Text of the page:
One of the great things about my job is the ability to use public transportation to commute back and forth. Sure, it has its own issues, but, as anyone who’s ever driven in the DC Metro area can testify, the traffic here is among the worst in the world. The primary blame doesn’t, shockingly, fall on the area road planners–while they’re far from perfect, they do a passable job under the circumstances, balancing two state governments, the hive of scum and villainy that the District calls a “government,” plus various local municipal bodies that insert themselves into the process (counties of Virginia, I’m looking at you). No, the majority of fault lies with DC area drivers themselves, who exhibit three behaviors that cause (and seriously exacerbate) the traffic problem:
- They never perform the “zipper-move” while merging, foregoing a “you-go-I-go” approach for the far more chaotic “Me-get-one-more-car-length-ahead” philosophy. So exit ramps become a huge slowdown, on every highway.
- They pass on the right. Constantly. Even when there’s an open lane on the left, chances are, they’ll still pass on the right. So there’s no rhyme or reason to the lane structure and you never know where the next car is going to speed up on you from behind.
- They drive, not as if they’re the most important person on the road (hey, I’m used to that style, from the northeast); they drive as if they’re the only person on the road. They swerve across lanes unexpectedly, never using their blinkers, never checking to see if there are other cars around. I have personally witnessed a woman moving erratically back and forth in her lane, applying makeup AND talking on her cellphone, all while driving (steering with her knees, maybe) in morning rush hour traffic.
Anyway, my point is, if I can avoid driving in this city, I do. So I depend on the trains & subway, as well as the shuttle bus provided by the government to get me from the station to the front door of my building. Simple, easy, effective…the only drawback is that I’m tied to the train schedule as far as work hours are concerned. The flexibility of the whole system is such that it has yet to be a serious problem.
The problem at hand now, though, is due to the group I’ve dubbed “parkers“–those people who, for whatever reason, eschew public transportation and drive their cars to the building. These cars need somewhere to sit, unused, all day so, voila! parking lots. Of course, there never seem to be enough spaces to go around, not to mention the furious and bloody arguments over what level of bureaucratic seniority merits assigned parking (I’ve seen playground scuffles with bloody noses and gravel burns that possess more grace and dignity). So, more lots get created…which then fill to capacity in short order…so more lots get set aside, moving further and further out from the building in question.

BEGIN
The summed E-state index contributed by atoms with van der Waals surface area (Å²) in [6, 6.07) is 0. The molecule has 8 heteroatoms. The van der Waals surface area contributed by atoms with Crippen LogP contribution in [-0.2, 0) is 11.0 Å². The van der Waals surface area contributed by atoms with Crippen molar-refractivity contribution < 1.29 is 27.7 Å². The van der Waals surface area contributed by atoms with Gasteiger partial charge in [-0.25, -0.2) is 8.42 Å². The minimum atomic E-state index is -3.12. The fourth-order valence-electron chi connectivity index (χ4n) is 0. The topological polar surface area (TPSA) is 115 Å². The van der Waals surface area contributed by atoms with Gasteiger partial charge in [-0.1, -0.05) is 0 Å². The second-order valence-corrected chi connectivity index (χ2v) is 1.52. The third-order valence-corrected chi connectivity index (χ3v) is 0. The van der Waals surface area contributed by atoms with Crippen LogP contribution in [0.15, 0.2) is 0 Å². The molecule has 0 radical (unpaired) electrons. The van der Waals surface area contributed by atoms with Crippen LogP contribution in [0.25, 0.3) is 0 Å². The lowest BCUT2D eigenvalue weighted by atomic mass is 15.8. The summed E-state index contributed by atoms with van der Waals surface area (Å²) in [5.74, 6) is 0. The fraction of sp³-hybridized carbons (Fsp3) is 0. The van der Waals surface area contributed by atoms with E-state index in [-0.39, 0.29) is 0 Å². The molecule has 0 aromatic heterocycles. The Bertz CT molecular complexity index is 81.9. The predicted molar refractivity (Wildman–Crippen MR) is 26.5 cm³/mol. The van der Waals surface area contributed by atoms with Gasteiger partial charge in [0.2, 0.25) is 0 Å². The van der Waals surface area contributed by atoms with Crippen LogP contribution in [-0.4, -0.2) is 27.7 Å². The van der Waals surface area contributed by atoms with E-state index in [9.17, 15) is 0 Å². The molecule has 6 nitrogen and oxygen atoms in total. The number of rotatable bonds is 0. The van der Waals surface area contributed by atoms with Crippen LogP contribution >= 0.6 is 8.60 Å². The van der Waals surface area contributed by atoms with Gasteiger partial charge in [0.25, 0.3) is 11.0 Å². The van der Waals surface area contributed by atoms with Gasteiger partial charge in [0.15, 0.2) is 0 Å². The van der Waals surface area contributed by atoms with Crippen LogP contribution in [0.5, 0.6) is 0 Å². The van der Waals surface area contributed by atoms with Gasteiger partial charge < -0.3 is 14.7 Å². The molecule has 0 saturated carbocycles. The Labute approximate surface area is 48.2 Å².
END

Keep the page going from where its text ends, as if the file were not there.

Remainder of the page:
Currently, one of the lots near the building is being resurfaced. The powers-that-be have set aside auxiliary lots to handle the strain.. but these lots are a considerable distance from the building, requiring shuttle buses to get parkers back and forth. Rather than lease new buses (prohibitively expensive, I’m sure), the PTB decided to adjust the existing commuter shuttles to swing around the many and varied auxiliary lots.
This “adjustment” boils down to this fact for me: instead of coming around every 20 minutes, a shuttle now takes 45 min between stops. I can spend a half-hour or more, waiting on a shuttle bus either to get me to work (and start my required work hours) or to get me away from it (and hopefully make my train). All so that the parkers can get to their cars…which they leave in the lot all day while they work anyways. Just like me…only I leave it in a lot 40 miles away. And I don’t have to immerse myself twice a day in the Beltway of Hell.
So here’s the rub: adding extra parking is a serious inconvenience for the group–commuters–who are already doing their part to reduce the parking problem. Hardly seems fair. PARKERS!
Oh, and just watch: even when the lot is finished, I give even odds that the shuttles will stay on the same schedule, to help parkers alleviate the parking problem (and since when has a government bureaucracy ever been good at implementing positive change?). *sigh* (fist-shake at the sky)